Sidney Belle Alexander (circa 1864-1945) and Emma J. Alexander (circa 1865-1947) were born enslaved at Riverside, the Farnsley-Moremen Landing. Carrie Elizabeth Alexander (1872-1947) was born after the family was freed and moved to Louisville. Sidney Belle taught at the Eastern Colored School, which was in the Smoketown Neighborhood. The school was renamed Booker T. Washington School. According to staff rosters, she was there at least from 1886-1918. Sidney was a member of the Woman’s Improvement Club, a club for women who strove to better their community. Mamie Steward and Georgia Nugent were also members (we’ve featured them before). In 1884, Emma was valedictorian of the first graduating class of Colored High School (now Central High School). The graduating class consisted of 7 students. Emma was a teacher at the Main Street Colored School and Western Colored School. She was elected to the school board, and she was a charter member of the Charity Pity Literary Club. In 1916, Emma received a Life Certificate from the State Department of Education for 20 years of service. In 1889, Carrie graduated from Colored High School. The graduating class consisted of 14 students including Georgia Nugent and Ellen Bullock (we’ve featured before). Carrie graduated from Fisk University, and she taught English at Central Colored High School for 40 years. She was a member of Delta Sigma Theta Sorority and a deaconess at the Plymouth Congregational Church.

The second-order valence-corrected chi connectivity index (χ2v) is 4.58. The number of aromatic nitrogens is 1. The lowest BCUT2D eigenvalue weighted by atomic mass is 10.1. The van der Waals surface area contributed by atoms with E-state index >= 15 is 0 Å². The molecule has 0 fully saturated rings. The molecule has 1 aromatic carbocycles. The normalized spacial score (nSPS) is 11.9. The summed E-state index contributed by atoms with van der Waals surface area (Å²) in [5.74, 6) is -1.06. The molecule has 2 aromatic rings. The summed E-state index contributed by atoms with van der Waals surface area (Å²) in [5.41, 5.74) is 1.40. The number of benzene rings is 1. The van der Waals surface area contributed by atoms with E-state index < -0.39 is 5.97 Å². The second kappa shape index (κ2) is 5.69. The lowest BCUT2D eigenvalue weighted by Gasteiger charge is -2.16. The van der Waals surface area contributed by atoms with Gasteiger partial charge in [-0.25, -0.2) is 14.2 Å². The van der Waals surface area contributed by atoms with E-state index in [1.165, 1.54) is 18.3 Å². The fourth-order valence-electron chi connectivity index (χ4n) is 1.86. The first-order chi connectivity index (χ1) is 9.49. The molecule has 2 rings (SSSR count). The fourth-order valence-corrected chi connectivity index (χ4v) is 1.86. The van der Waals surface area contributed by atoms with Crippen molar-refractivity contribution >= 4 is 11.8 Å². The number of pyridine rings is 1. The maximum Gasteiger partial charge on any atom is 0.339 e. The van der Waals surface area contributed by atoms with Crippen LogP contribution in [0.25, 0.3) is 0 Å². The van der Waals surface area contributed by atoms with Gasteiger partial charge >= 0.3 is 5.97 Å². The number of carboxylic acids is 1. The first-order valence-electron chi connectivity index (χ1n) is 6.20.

All three sisters remained single. From 1899 to their deaths, they lived in a home at 2502 Magazine Street in the Russell Neighborhood. Sidney Belle died on October 12, 1945 at the age of 83. She was buried with her parents in the Alexander plot in Eastern Cemetery, which is located in Cave Hill Corner. Emma died on May 12, 1947, also at the age of 83. She was buried in Section B, Range 10ft Road, Lot 9 in Eastern Cemetery as the family plot was full. Carrie died just two months after Emma on June 14, 1947 at the age of 73. She was buried next to Emma. The graves of Emma and Carrie are unmarked. The photo of Carrie is from “Two Centuries of Black Louisville.”